EIC Column: Dzhokhar Tsarnaev, no need for capital punishment
Hang on for a minute...we're trying to find some more stories you might like.
Email This Story
Dzhokhar Tsarnaev has been found guilty on all 30 counts related to the bombing of the Boston Marathon. Seventeen of Tsarnaev’s convictions are capital charges, meaning he is eligible for the death penalty. Tsarnaev is a murderer, who permanently tore three human beings away from their families and left mental, physical and emotional scars on many others, but Tsarnaev should not be executed.
The 2015 Boston Marathon took place on April 20. Thousands of runners clogged the 26.2-mile route, and tens of thousands cheered them on despite of what happened on April 15, 2013. The bombs Dzhokhar Tsarnaev planted with his brother at the Boston Marathon killed three people, wounded more than 250 and left a scarred city searching for answers.
Capital punishment is the practice of executing someone as punishment for a specific crime after a proper legal trial. It can only be used by a state, so when non-state organizations speak of having ‘executed’ a person they have actually committed a murder. Eighteen states in the United States and the country of Canada have abolished the death penalty.
There are alternatives to the death penalty. All capital punishment states have the option of sentencing life in prison without the possibility of parole. A life sentence is cheaper to taxpayers. For example, ‘Death Penalty Focus’ states that California taxpayers pay $90,000 more per death row prisoner each year than on prisoners in regular confinement. Also, a life sentence keeps keeps violent offenders off the streets and allows mistakes to be corrected.
According to ‘The Innocence Project,‘ 130 people on death row have been released with proof that they were wrongfully convicted. DNA, available in less than 10 percent of all homicides, cannot guarantee they will not execute innocent people. If someone is convicted and later found innocent they are allowed to be released from prison, but if they are in a grave that is not an option.
Journalist for MicNews, Zak Cheney-Rice explained why the 21-year-old’s life be spared, “Tsarnaev should not be executed because this is America and quite frankly, over the past few months, even our criminal justice system has proven consistently unworthy of deciding when someone deserves to live or die.”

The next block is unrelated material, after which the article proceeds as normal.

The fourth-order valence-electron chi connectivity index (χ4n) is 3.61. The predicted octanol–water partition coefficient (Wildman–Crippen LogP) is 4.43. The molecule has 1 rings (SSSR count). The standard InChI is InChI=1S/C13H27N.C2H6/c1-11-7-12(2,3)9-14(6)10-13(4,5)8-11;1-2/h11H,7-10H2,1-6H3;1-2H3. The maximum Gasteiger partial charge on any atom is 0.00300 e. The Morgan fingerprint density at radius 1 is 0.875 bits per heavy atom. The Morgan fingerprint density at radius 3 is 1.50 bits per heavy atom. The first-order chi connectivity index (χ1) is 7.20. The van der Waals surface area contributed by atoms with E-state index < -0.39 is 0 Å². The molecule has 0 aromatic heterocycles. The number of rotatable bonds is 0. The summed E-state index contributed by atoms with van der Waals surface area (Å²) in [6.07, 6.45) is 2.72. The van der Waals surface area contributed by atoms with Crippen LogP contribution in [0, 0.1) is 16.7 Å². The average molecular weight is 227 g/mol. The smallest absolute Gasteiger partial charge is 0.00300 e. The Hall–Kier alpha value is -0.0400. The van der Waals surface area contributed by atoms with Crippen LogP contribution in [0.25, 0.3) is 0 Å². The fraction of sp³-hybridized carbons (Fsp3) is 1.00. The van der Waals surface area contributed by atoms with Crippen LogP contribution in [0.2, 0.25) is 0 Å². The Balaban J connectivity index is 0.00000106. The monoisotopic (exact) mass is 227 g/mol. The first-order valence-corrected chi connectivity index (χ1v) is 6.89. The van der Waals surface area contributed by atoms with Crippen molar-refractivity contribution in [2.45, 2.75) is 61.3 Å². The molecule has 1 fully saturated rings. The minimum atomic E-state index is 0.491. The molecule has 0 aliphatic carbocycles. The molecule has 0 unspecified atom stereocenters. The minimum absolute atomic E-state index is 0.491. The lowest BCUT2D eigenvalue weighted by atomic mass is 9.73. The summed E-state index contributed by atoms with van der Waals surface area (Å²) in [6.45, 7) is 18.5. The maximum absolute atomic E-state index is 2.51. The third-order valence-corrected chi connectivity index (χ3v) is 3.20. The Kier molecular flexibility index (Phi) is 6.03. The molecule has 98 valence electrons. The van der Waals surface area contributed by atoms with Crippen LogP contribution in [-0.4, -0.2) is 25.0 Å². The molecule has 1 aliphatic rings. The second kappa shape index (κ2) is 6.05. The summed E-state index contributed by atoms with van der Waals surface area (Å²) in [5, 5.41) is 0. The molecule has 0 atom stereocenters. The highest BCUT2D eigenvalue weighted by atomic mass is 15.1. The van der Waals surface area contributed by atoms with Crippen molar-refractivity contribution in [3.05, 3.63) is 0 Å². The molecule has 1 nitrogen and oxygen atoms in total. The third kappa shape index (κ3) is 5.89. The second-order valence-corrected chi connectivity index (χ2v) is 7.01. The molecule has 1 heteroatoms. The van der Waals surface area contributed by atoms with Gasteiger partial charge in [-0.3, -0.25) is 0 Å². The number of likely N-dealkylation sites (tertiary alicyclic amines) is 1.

An ‘eye for an eye’ justice system cannot, by definition, take the moral high ground. Also, to agree with the “an eye for an eye” logic is illogical, hypocritical and extremely outdated.
Reported by ‘The Economist,’ most Americans are still keen on taking an eye for an eye. Two-thirds approve of capital punishment. That figure has fallen steadily from its peak of 80 percent in the mid-1990s, as the focus of debate has shifted from the question of whether the death penalty is right in theory to whether it is fair in practice.
Capital punishment is more expensive than life in prison.
According to the Department of Corrections, housing death row inmates costs more than twice as much as life imprisonment inmates. The average cost of defending in a federal death case is around eight times more expensive when the death penalty is not sought. Texas, for example, spends $2.3 million per death row case. California would save approximately $90 million per year if they were to abolish the death penalty.
Murder is a heinous act, regardless of who has committed the crime, and should not be sanctioned by the government for any reason. Life imprisonment is punishment, punishment that does not see innocent men killed. Capital punishment is revenge. It violates the Eighth Amendment’s prohibition on cruel and unusual punishment.
According to Cornell University Law School, the Eighth Amendment does shape certain procedural aspects regarding when a jury may use the death penalty and how it must be carried out.
Minnesota abolished the death penalty in 1911.
Reported by MPR News, Governor from 2003-2001, Tim Pawlenty, is a supporter of the death penalty and attempted to get the death penalty reinstated in Minnesota in 2004, calling for a referendum of Minnesotans. The Minnesota Senate Crime Prevention and Public Safety Committee voted against reinstating the death penalty before it could become a referendum.
As a citizen, people should know that capital punishment is not a deterrent. Students will become taxpayers if they are already not and as a taxpayer, they should know about the cost. As someone who values fairness and justice, people should know that capital punishment is inconsistently and arbitrarily applied. As someone who values innocent lives, people should know that mistakes can and do happen.
People can support a racist, biased, hypocritical, flawed system that has sent many innocent men to their deaths or support a system which is more effective and less barbaric in which inmates are sentenced to life imprisonment. Mistakes do happen, and death is irreversible. A prison sentence is not.